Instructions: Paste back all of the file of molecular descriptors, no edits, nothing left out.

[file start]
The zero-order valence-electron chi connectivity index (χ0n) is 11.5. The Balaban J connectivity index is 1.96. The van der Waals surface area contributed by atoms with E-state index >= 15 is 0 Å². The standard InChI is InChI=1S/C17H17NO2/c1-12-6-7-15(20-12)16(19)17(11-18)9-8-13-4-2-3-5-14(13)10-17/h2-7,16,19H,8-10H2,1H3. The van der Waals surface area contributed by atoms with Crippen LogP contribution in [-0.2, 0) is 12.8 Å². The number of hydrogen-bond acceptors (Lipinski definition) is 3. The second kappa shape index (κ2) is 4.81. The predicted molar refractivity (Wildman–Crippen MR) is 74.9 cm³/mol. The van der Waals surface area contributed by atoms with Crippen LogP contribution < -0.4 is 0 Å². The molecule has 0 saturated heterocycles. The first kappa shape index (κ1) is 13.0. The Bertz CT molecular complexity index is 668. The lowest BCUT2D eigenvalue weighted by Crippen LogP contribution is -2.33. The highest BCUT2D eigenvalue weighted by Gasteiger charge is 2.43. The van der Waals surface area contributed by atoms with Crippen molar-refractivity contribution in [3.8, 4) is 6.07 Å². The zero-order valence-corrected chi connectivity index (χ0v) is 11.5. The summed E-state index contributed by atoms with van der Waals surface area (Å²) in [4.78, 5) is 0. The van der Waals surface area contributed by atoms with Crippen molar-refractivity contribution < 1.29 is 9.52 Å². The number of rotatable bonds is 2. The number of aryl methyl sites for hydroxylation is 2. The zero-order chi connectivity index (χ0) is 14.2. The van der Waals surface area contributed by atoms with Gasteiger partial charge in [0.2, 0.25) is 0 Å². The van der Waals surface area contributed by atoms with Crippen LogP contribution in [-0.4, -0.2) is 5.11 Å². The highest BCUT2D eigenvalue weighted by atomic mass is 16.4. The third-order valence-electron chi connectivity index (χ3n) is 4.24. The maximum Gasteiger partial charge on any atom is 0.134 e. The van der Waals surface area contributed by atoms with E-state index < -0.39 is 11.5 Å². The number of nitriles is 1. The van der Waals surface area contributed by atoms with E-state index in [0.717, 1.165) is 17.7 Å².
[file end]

The zero-order valence-electron chi connectivity index (χ0n) is 11.5. The Balaban J connectivity index is 1.96. The van der Waals surface area contributed by atoms with E-state index >= 15 is 0 Å². The standard InChI is InChI=1S/C17H17NO2/c1-12-6-7-15(20-12)16(19)17(11-18)9-8-13-4-2-3-5-14(13)10-17/h2-7,16,19H,8-10H2,1H3. The van der Waals surface area contributed by atoms with Crippen LogP contribution in [-0.2, 0) is 12.8 Å². The number of hydrogen-bond acceptors (Lipinski definition) is 3. The second kappa shape index (κ2) is 4.81. The predicted molar refractivity (Wildman–Crippen MR) is 74.9 cm³/mol. The van der Waals surface area contributed by atoms with Crippen LogP contribution < -0.4 is 0 Å². The molecule has 0 saturated heterocycles. The first kappa shape index (κ1) is 13.0. The Bertz CT molecular complexity index is 668. The lowest BCUT2D eigenvalue weighted by Crippen LogP contribution is -2.33. The highest BCUT2D eigenvalue weighted by Gasteiger charge is 2.43. The van der Waals surface area contributed by atoms with Crippen molar-refractivity contribution in [3.8, 4) is 6.07 Å². The zero-order valence-corrected chi connectivity index (χ0v) is 11.5. The summed E-state index contributed by atoms with van der Waals surface area (Å²) in [4.78, 5) is 0. The van der Waals surface area contributed by atoms with Crippen molar-refractivity contribution < 1.29 is 9.52 Å². The number of rotatable bonds is 2. The number of aryl methyl sites for hydroxylation is 2. The zero-order chi connectivity index (χ0) is 14.2. The van der Waals surface area contributed by atoms with Gasteiger partial charge in [0.2, 0.25) is 0 Å². The van der Waals surface area contributed by atoms with Crippen LogP contribution in [-0.4, -0.2) is 5.11 Å². The highest BCUT2D eigenvalue weighted by atomic mass is 16.4. The third-order valence-electron chi connectivity index (χ3n) is 4.24. The maximum Gasteiger partial charge on any atom is 0.134 e. The van der Waals surface area contributed by atoms with E-state index < -0.39 is 11.5 Å². The number of nitriles is 1. The van der Waals surface area contributed by atoms with E-state index in [0.717, 1.165) is 17.7 Å².